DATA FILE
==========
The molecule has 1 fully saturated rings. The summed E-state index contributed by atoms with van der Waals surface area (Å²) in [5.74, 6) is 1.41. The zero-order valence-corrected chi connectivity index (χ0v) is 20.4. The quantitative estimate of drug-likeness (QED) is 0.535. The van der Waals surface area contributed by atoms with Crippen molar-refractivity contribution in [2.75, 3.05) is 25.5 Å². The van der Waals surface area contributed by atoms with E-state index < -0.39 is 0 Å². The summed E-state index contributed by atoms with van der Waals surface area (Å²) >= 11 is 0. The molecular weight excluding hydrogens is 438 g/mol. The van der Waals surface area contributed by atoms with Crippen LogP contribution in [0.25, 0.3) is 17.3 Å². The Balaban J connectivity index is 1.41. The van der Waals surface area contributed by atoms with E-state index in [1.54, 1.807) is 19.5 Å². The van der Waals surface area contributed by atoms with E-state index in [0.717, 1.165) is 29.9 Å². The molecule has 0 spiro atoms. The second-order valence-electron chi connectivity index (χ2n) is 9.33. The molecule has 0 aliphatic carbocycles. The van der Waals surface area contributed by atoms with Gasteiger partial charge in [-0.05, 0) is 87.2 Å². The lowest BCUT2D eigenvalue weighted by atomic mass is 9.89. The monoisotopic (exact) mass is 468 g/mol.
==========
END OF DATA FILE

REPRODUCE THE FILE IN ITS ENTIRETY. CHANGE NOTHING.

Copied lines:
The molecule has 1 fully saturated rings. The summed E-state index contributed by atoms with van der Waals surface area (Å²) in [5.74, 6) is 1.41. The zero-order valence-corrected chi connectivity index (χ0v) is 20.4. The quantitative estimate of drug-likeness (QED) is 0.535. The van der Waals surface area contributed by atoms with Crippen molar-refractivity contribution in [2.75, 3.05) is 25.5 Å². The van der Waals surface area contributed by atoms with E-state index < -0.39 is 0 Å². The summed E-state index contributed by atoms with van der Waals surface area (Å²) >= 11 is 0. The molecular weight excluding hydrogens is 438 g/mol. The van der Waals surface area contributed by atoms with Crippen LogP contribution in [0.25, 0.3) is 17.3 Å². The Balaban J connectivity index is 1.41. The van der Waals surface area contributed by atoms with E-state index in [1.54, 1.807) is 19.5 Å². The van der Waals surface area contributed by atoms with E-state index in [0.717, 1.165) is 29.9 Å². The molecule has 0 spiro atoms. The second-order valence-electron chi connectivity index (χ2n) is 9.33. The molecule has 0 aliphatic carbocycles. The van der Waals surface area contributed by atoms with Gasteiger partial charge in [-0.05, 0) is 87.2 Å². The lowest BCUT2D eigenvalue weighted by atomic mass is 9.89. The monoisotopic (exact) mass is 468 g/mol.